Another thing I like about Laureles is that it's very "walkable". I believe it offers an optimum blend of clean, treed residential areas and city amenities.
A Medellín market overview
The first thing that I noticed is that properties here are big. After looking at condos in Brazil and even in Santa Marta, Colombia, they're huge. Condos in excess of 2000 or 3000 square feet are fairly common.
And while you'll find expats spread throughout the valley, the vast majority are settling in El Poblado, without question. But I predict that this will change, as Medellín continues to evolve as an expat destination. People's varying preferences will have them settling all over the valley.
In 2009 and 2010, a large number of the expats who came to Medellín came from Panama and Costa Rica, seeking pleasant weather and lower prices. This is a trend that I think will continue as long as Medellín's prices remain as low as they are.
An investor's perspective
Medellín has a healthy real estate market, and has been traditionally active in short-term rentals. But in 2010, it's seeing a dramatic increase in long-term rentals.
Medellín in general (and El Poblado in particular) is not the place I'd go for a quick capital gain right now, from new builds or pre-construction. In fact, it's a bit the point where they're restricting the issuance of building permits in some sectors.
If you're going to make a capital gain in Medellín, I'd look to a property where you can add value--a fixer-upper of some sort--or a distress sale. I'd feel comfortable with the liquidity required to turn over one of these.
But on the other hand, both long and short-term rentals are in demand and bringing good returns for property owners; between 6% and 12%, with the average around 8%. Many visitors to the city are opting for the privacy and room of a spacious condo rather than choosing a hotel for their stay.
Medellín properties on the market today
Starting with Laureles, there's a two-story penthouse for sale with 3 bedrooms, 3 baths, and 2046 square feet (190 square meters). It occupies the 7th and 8th floors, has an office, den, a patio, a terrace and balcony...and 3 parking spots. The asking price is just $147,000.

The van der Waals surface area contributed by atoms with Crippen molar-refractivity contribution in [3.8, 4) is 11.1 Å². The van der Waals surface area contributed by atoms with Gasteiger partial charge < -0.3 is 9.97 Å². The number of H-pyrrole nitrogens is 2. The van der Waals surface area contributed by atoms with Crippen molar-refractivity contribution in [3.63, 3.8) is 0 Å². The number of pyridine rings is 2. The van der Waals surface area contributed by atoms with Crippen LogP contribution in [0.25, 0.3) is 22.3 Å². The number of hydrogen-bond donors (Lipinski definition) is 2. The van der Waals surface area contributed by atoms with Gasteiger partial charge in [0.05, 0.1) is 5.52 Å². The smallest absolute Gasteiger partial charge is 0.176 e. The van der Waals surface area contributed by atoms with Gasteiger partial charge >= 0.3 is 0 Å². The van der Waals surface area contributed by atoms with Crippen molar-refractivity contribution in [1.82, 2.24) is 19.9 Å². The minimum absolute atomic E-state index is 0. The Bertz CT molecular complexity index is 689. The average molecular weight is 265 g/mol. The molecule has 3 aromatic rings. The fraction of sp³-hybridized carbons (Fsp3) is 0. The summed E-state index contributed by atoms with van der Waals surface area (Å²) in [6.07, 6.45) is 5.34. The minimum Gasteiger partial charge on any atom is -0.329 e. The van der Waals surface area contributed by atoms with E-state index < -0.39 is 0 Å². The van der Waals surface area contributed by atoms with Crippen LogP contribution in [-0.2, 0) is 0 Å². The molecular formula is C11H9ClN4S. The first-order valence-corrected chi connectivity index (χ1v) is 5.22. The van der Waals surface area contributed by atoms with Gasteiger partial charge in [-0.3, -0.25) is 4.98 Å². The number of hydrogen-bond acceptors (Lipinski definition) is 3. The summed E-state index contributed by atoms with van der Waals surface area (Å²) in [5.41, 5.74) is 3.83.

For a high-end, super-luxury option in Laureles, how about a 3446 square-foot penthouse with a huge rooftop terrace, 3 bedrooms, 5 baths, a den, office, patio, and 6 balconies. This property is brand new, with marble floors and oak trim, at $425,500.
In El Poblado, a small 13th floor apartment has 2 bedrooms, 2 baths, and a midtown city view for $63,000. This is about where the market starts.
Also in El Poblado, in a sought-after location near Parque Lleras, is a 2 bedroom, 2 bath apartment that's only three blocks to the park, yet on a quiet street. This new-construction property has an asking price of $139,000.
For a larger home in El Poblado, there's a 3 bedroom, 3 bath condo with 1777 square feet (165 square meters) on offer for only $139,000. It also has an office, a den, and a large terrace surrounded by trees.
The best penthouse deal I found was a 2585 square-foot, two-story apartment with a huge outdoor terrace. It offers 3 bedrooms, 5 baths, a maid's quarters, two parking spaces and a storage unit. In a good location, the asking price is just $128,480...that's only $535 per meter.
If you're considering a second home in Colombia, I think Medellín represents the best value and the broadest appeal for your Colombian real estate dollar. It has the type of properties and amenities best-suited to the North American expat or investor.
Lee Harrison
For Pathfinder International
Editor's Note: All prices in this alert are pegged to the exchange rate of 1868 Colombian pesos per USD, the rate on July 26, 2010.